The Hobby arrives in the UK from late April onwards and leaves again in September and October. While sometimes observed on passage, the Hobby is best considered a very scarce summer visitor to Scotland with a breeding range restricted to a handful of sites. Long-winged, and with their black ‘moustache’ and smart red ‘trousers’, this distinctive bird is incredibly agile and specialises in hunting acrobatic aerial prey such as dragonflies, swifts, swallows, martins and bats.
Hobbies principally winter in southern Africa where flying termites are a major prey item. Smaller numbers overwinter in West Africa including a satellite-tagged female fledged from a nest in Scotland who wintered in Ghana (See Roy Dennis’ website for further details).
Nesting in open, mature Scots pine woodland, hedgerow trees, and copses, they choose disused crow nests as like other falcon species, they do not build their own nest. Breeding occurs well into the year from late May to August and this allows the adults to feed chicks on an abundance of dragonflies and fledgling birds. Home ranges include areas of loch, slow-moving rivers and acid-pools rich in dragonflies and damselflies. Adjacent areas of agriculture and heathland provide a rich source of a variety of prey sources.
Hobbies are opportunistic feeders with a wide variety of insects and around 96 species of bird documented as prey items. Large eyes allow the hobby to be very active at dusk when it is highly successful at hunting bats and insects in the twilight, well after sunset. Hobbies occasionally practice kleptoparisitism, stealing small mammal prey from Kestrels.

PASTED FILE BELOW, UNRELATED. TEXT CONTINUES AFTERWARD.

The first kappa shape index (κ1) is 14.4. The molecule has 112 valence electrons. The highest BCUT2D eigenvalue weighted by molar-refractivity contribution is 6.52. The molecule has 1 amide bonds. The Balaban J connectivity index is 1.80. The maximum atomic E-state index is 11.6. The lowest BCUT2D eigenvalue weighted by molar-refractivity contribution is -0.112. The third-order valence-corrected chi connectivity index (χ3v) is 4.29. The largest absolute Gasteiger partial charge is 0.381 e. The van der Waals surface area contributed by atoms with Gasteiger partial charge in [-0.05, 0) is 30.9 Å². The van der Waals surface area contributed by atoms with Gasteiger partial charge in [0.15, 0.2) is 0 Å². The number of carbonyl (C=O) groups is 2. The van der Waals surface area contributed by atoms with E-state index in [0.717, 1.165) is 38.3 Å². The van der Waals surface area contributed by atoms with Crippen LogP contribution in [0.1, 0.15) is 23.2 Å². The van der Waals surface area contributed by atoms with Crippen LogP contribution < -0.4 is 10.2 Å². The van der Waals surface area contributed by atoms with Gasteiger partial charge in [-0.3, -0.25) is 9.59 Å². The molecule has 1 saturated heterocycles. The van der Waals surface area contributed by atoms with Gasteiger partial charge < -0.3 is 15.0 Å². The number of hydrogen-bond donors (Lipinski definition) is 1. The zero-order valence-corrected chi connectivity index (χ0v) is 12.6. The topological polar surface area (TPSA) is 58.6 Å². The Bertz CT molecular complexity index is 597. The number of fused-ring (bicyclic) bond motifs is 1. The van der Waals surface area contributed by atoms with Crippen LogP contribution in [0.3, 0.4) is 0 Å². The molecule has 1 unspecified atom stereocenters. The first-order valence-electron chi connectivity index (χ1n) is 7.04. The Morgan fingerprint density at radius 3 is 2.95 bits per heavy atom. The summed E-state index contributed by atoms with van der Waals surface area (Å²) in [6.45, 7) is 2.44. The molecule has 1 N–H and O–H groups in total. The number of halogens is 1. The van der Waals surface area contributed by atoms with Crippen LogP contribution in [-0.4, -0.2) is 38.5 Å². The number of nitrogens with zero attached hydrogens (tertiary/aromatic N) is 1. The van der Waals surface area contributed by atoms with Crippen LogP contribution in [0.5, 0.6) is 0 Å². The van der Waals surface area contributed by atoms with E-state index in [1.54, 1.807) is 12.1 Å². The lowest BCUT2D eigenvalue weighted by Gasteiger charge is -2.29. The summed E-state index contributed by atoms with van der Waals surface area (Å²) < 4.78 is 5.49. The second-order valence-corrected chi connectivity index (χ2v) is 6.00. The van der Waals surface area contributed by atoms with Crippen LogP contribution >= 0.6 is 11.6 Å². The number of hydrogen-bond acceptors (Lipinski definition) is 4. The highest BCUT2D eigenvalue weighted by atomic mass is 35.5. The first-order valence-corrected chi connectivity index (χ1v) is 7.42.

Until regular breeding was confirmed in Speyside in 2001, the only definite Scottish breeding record was at Ballinluig, Perthshire, in 1887. Although there are an estimated 2,200 breeding pairs of Hobby across the UK, the Scottish population is very small with possibly fewer than five pairs. Hobbies are likely to be under-recorded as a breeding species in Scotland as numbers seen annually appear to be increasing.
Look for Hobbies in late May when the dragonflies hatch en masse, and especially on late summer evenings at swallow roosts, sand martin colonies and areas where feeding hirundines congregate. Click HERE for a video of Hobbies in action!
Tim Chamberlain
Balmer, D. et al. (2013). Bird Atlas 2007-11: The Breeding and Wintering Birds of Britain and Ireland. British Trust for Ornithology, Thetford.
Bogliani, G., Sergio, F. & Tavecchia, G. (1999). Woodpigeons nesting in association with hobby falcons: advantages and choice rules. Anim. Behav57(1):125-131.
Chapman, A. (1999). The Hobby. Arlequin Press, Chelmsford.
Clements, R. (2001). The Hobby in Britain: a new population estimate. British Birds 94: 402-408.
Etheridge, B., Riley, H., et al. (2013). Scottish Raptor Monitoring Scheme Report 2012
Hardey, J., Crick, H., et al. (2013). Raptors: A field guide for surveys and monitoring. The Stationary Office, Edinburgh.
Messenger, A. & Roome, M. (2007). The breeding population of the Hobby in Derbyshire. British Birds 100: 594-608.
Milsom, T.P. (1987). Aerial insect-hunting by Hobbies Falco subbuteo in relation to weather. Bird Study 34: 179-184.

Scottish Raptors• Honey-Buzzard• Red Kite• White-Tailed Eagle• Marsh Harrier
Hen Harrier• Goshawk• Sparrowhawk• Common Buzzard• Golden Eagle
Osprey• Kestrel• Merlin• Hobby• Peregrine Falcon• Barn Owl
Tawny Owl• Long-eared Owl• Short-eared Owl• Raven